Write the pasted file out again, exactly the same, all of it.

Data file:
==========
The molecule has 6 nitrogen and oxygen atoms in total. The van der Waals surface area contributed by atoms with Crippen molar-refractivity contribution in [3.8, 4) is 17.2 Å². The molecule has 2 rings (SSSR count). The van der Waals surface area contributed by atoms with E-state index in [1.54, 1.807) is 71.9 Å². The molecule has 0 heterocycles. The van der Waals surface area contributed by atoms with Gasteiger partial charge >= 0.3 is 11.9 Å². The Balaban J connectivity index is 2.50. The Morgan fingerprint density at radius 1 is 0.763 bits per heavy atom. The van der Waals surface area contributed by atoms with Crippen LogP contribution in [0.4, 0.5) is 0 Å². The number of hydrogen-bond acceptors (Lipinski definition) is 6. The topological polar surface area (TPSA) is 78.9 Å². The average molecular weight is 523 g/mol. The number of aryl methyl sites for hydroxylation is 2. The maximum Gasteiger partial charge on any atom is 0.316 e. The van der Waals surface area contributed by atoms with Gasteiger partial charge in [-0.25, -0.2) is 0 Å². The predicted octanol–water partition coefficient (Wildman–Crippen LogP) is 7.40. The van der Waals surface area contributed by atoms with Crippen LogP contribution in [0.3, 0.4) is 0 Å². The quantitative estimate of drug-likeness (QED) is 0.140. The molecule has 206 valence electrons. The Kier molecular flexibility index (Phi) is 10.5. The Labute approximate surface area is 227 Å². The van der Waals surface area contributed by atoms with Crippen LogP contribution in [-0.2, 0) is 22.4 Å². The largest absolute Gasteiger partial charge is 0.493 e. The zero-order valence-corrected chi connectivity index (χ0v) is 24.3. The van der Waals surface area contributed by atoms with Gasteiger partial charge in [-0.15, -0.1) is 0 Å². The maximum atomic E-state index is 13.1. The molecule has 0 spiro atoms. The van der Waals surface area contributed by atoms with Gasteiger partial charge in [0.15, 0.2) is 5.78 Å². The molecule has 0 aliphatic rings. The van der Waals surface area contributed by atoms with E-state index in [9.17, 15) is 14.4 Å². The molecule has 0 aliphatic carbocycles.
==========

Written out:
The molecule has 6 nitrogen and oxygen atoms in total. The van der Waals surface area contributed by atoms with Crippen molar-refractivity contribution in [3.8, 4) is 17.2 Å². The molecule has 2 rings (SSSR count). The van der Waals surface area contributed by atoms with E-state index in [1.54, 1.807) is 71.9 Å². The molecule has 0 heterocycles. The van der Waals surface area contributed by atoms with Gasteiger partial charge >= 0.3 is 11.9 Å². The Balaban J connectivity index is 2.50. The Morgan fingerprint density at radius 1 is 0.763 bits per heavy atom. The van der Waals surface area contributed by atoms with Crippen LogP contribution in [0.4, 0.5) is 0 Å². The number of hydrogen-bond acceptors (Lipinski definition) is 6. The topological polar surface area (TPSA) is 78.9 Å². The average molecular weight is 523 g/mol. The number of aryl methyl sites for hydroxylation is 2. The maximum Gasteiger partial charge on any atom is 0.316 e. The van der Waals surface area contributed by atoms with Gasteiger partial charge in [-0.25, -0.2) is 0 Å². The predicted octanol–water partition coefficient (Wildman–Crippen LogP) is 7.40. The van der Waals surface area contributed by atoms with Crippen LogP contribution in [0.3, 0.4) is 0 Å². The quantitative estimate of drug-likeness (QED) is 0.140. The molecule has 206 valence electrons. The Kier molecular flexibility index (Phi) is 10.5. The Labute approximate surface area is 227 Å². The van der Waals surface area contributed by atoms with Crippen LogP contribution in [-0.2, 0) is 22.4 Å². The largest absolute Gasteiger partial charge is 0.493 e. The zero-order valence-corrected chi connectivity index (χ0v) is 24.3. The van der Waals surface area contributed by atoms with Gasteiger partial charge in [-0.15, -0.1) is 0 Å². The maximum atomic E-state index is 13.1. The molecule has 0 spiro atoms. The van der Waals surface area contributed by atoms with Gasteiger partial charge in [0.15, 0.2) is 5.78 Å². The molecule has 0 aliphatic rings. The van der Waals surface area contributed by atoms with E-state index in [9.17, 15) is 14.4 Å². The molecule has 0 aliphatic carbocycles.